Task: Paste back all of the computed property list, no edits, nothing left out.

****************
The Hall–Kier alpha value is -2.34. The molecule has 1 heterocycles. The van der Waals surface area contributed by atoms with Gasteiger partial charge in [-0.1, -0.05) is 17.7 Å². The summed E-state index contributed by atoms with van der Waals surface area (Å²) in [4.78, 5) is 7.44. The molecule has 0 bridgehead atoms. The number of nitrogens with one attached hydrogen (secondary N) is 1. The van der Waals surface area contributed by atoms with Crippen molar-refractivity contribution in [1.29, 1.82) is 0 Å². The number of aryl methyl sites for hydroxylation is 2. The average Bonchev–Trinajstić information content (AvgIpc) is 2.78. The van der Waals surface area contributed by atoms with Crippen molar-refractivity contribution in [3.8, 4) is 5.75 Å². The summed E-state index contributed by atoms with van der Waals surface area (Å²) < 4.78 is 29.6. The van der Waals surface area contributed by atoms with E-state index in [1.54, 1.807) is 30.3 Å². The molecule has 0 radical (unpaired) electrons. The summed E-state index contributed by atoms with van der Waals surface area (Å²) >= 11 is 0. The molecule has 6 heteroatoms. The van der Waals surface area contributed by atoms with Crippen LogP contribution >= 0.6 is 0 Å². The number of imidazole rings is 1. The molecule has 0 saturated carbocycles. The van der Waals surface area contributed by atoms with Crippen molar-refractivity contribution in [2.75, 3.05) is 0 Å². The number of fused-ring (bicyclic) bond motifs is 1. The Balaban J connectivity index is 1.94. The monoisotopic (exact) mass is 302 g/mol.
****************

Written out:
The Hall–Kier alpha value is -2.34. The molecule has 1 heterocycles. The van der Waals surface area contributed by atoms with Gasteiger partial charge in [-0.1, -0.05) is 17.7 Å². The summed E-state index contributed by atoms with van der Waals surface area (Å²) in [4.78, 5) is 7.44. The molecule has 0 bridgehead atoms. The number of nitrogens with one attached hydrogen (secondary N) is 1. The van der Waals surface area contributed by atoms with Crippen molar-refractivity contribution in [1.29, 1.82) is 0 Å². The number of aryl methyl sites for hydroxylation is 2. The average Bonchev–Trinajstić information content (AvgIpc) is 2.78. The van der Waals surface area contributed by atoms with Crippen molar-refractivity contribution in [3.8, 4) is 5.75 Å². The summed E-state index contributed by atoms with van der Waals surface area (Å²) < 4.78 is 29.6. The van der Waals surface area contributed by atoms with E-state index in [1.54, 1.807) is 30.3 Å². The molecule has 0 radical (unpaired) electrons. The summed E-state index contributed by atoms with van der Waals surface area (Å²) >= 11 is 0. The molecule has 6 heteroatoms. The van der Waals surface area contributed by atoms with Crippen LogP contribution >= 0.6 is 0 Å². The number of imidazole rings is 1. The molecule has 0 saturated carbocycles. The van der Waals surface area contributed by atoms with Crippen molar-refractivity contribution in [2.75, 3.05) is 0 Å². The number of fused-ring (bicyclic) bond motifs is 1. The Balaban J connectivity index is 1.94. The monoisotopic (exact) mass is 302 g/mol.